To Spain in a Morris Minor
On September 12th this year, fellow student Dave Morgan and myself arrived safely on Calais quay in my 1930 Morris Minor saloon to await the ferry home, after a trip to the Costa Brava, Spain.
A “straight line” route was taken from Calais on the southerly journey, passing through Paris, over the Massif Central through St. Flour, and so on to the Mediterranean coast and through Perpignan into Spain. This route proved to be very scenic in places but also rather arduous, hence we chose the easier route home through Lyon.
The car caused quite a stir wherever it went. We received waves from the young and middle aged, cheers and laughter from the children, and an intense stare from the old! When it was parked, the principal attractions seemed to be the nameplate (publicity for B.M.C?) and the Calormeter. To the French the car was a Morreece Meenure” (to the English tourists it was just another Austin 7 “—how infuriating). The engine ran faultlessly; indeed, on well surfaced roads we were able to cruise (dare I say effortlessly?) at 45-50 m.p.h. However, much of the journey was covered on poorly surfaced roads which caused us to slow down. We experienced quite a few punctures, all in the back tyres, which were good 450 x 19 in. (400 x 19 in. on the front). Wheels and tyres were my main concern for the whole journey. On leaving Spain we tied a sombrero to the spare wheel for amusement. The joke wore thin however after untying the wretched thing several tiines to change the wheel. It stayed nevertheless until, at 100 miles south of Calais, one of the rear wheels had a nervous breakdown (six or seven broken spokes). On changing the wheel, the sombrero was inadvertently left on the roof—to be blown away thus marking that fateful spot. The only other trouble incurred was the loss of charge, which could only be regained by the fitting of a spare dynamo I had borrowed.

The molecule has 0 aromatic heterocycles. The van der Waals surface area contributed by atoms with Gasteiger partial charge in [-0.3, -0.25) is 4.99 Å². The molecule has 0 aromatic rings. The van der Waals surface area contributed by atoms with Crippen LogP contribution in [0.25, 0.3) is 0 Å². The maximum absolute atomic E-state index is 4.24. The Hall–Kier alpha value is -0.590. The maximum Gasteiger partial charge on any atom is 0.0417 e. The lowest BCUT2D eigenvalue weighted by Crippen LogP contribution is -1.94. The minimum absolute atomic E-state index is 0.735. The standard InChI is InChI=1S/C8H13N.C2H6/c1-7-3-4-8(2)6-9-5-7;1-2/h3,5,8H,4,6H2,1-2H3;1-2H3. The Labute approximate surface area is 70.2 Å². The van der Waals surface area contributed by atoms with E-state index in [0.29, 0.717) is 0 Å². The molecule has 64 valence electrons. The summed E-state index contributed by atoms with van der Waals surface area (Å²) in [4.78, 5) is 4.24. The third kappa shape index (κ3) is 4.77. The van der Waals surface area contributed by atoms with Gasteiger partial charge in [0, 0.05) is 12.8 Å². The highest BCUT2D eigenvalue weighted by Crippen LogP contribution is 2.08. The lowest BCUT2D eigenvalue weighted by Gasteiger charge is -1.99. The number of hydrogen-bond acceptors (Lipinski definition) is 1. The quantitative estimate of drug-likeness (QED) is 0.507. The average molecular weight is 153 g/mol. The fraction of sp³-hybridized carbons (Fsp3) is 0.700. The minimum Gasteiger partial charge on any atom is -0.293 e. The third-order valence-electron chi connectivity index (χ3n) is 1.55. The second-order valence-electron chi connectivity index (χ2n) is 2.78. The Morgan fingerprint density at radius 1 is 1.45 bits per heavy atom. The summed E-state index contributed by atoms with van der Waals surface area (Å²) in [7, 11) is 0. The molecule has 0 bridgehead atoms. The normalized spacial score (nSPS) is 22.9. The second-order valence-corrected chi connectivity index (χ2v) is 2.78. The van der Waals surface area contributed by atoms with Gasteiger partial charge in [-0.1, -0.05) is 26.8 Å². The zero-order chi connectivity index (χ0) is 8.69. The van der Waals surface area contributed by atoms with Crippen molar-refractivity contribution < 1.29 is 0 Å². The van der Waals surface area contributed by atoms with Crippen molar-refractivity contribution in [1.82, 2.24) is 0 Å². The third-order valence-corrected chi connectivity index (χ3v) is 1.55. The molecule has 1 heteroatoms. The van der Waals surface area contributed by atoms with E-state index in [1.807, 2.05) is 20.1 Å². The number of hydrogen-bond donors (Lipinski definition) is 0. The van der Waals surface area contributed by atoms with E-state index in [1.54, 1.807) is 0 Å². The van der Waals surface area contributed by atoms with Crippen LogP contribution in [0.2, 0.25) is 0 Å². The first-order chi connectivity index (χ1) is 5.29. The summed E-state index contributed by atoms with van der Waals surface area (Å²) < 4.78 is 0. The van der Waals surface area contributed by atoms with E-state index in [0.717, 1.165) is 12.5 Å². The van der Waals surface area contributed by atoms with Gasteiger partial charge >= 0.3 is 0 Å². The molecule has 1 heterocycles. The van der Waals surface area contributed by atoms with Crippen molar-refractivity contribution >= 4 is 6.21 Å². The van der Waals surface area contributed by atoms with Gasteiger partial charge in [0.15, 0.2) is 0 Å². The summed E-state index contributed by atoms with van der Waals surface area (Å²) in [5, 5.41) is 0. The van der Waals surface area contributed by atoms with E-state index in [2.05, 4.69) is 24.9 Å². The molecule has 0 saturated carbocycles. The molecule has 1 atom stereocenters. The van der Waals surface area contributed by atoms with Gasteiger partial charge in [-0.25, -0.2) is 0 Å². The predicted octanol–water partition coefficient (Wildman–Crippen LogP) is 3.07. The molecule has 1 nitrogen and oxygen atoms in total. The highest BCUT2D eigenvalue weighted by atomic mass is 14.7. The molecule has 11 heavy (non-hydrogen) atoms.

The car, a 1930 o.h.c. 847-cc. Morris Minor coachbuilt saloon, was bought secondhand by my father in 1936. He ran it for 20 years after which an uncle ran it for a further two years. One of its first duties after the war was to “taxi” my mother to hospital immediately before my birth, and, a little later on, to return her and myself home!
In order that the car was not scrapped it was given to me. Following a rebuild it took to the road again in June 1965. In June of this year it won its class at the Morris Eight Tourer Club’s Concours at Beaulieu.
During the rebuild I tried to maintain orginality. After a four-month road trial of 2,500 miles I decided to replace the cable brakes with an hydraulic system based on that of the 1934 Morris Minor [Sensible.—ED.]. I also decided to strip the engine down once more and have the rotating parts balanced. A final modification (just for amusement) was the installation of a 1933 Morris Minor 4-speed gearbox [A pity.—ED.]. These improvements were very useful on the Continent.